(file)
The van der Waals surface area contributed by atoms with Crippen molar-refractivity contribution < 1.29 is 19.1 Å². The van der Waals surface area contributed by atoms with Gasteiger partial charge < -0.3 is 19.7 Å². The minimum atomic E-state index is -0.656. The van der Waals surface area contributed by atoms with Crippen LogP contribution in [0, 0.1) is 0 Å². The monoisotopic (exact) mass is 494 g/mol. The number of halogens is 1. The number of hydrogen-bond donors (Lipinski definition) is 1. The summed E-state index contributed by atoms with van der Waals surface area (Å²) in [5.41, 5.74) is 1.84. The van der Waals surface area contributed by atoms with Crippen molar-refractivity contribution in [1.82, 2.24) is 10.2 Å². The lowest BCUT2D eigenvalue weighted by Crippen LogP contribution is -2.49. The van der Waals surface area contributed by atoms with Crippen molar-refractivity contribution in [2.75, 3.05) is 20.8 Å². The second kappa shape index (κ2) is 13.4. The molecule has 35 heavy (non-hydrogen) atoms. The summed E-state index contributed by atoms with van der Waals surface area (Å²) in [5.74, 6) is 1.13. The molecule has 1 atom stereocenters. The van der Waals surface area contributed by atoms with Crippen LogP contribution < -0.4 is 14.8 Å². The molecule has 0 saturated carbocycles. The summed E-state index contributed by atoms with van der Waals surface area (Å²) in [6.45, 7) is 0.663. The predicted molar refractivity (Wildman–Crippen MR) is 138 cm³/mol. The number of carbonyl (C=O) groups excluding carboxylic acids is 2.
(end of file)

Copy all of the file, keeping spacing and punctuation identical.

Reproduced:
The van der Waals surface area contributed by atoms with Crippen molar-refractivity contribution < 1.29 is 19.1 Å². The van der Waals surface area contributed by atoms with Gasteiger partial charge < -0.3 is 19.7 Å². The minimum atomic E-state index is -0.656. The van der Waals surface area contributed by atoms with Crippen LogP contribution in [0, 0.1) is 0 Å². The monoisotopic (exact) mass is 494 g/mol. The number of halogens is 1. The number of hydrogen-bond donors (Lipinski definition) is 1. The summed E-state index contributed by atoms with van der Waals surface area (Å²) in [5.41, 5.74) is 1.84. The van der Waals surface area contributed by atoms with Crippen molar-refractivity contribution in [1.82, 2.24) is 10.2 Å². The lowest BCUT2D eigenvalue weighted by Crippen LogP contribution is -2.49. The van der Waals surface area contributed by atoms with Crippen molar-refractivity contribution in [2.75, 3.05) is 20.8 Å². The second kappa shape index (κ2) is 13.4. The molecule has 35 heavy (non-hydrogen) atoms. The summed E-state index contributed by atoms with van der Waals surface area (Å²) in [5.74, 6) is 1.13. The molecule has 1 atom stereocenters. The van der Waals surface area contributed by atoms with Crippen LogP contribution < -0.4 is 14.8 Å². The molecule has 0 saturated carbocycles. The summed E-state index contributed by atoms with van der Waals surface area (Å²) in [6.45, 7) is 0.663. The predicted molar refractivity (Wildman–Crippen MR) is 138 cm³/mol. The number of carbonyl (C=O) groups excluding carboxylic acids is 2.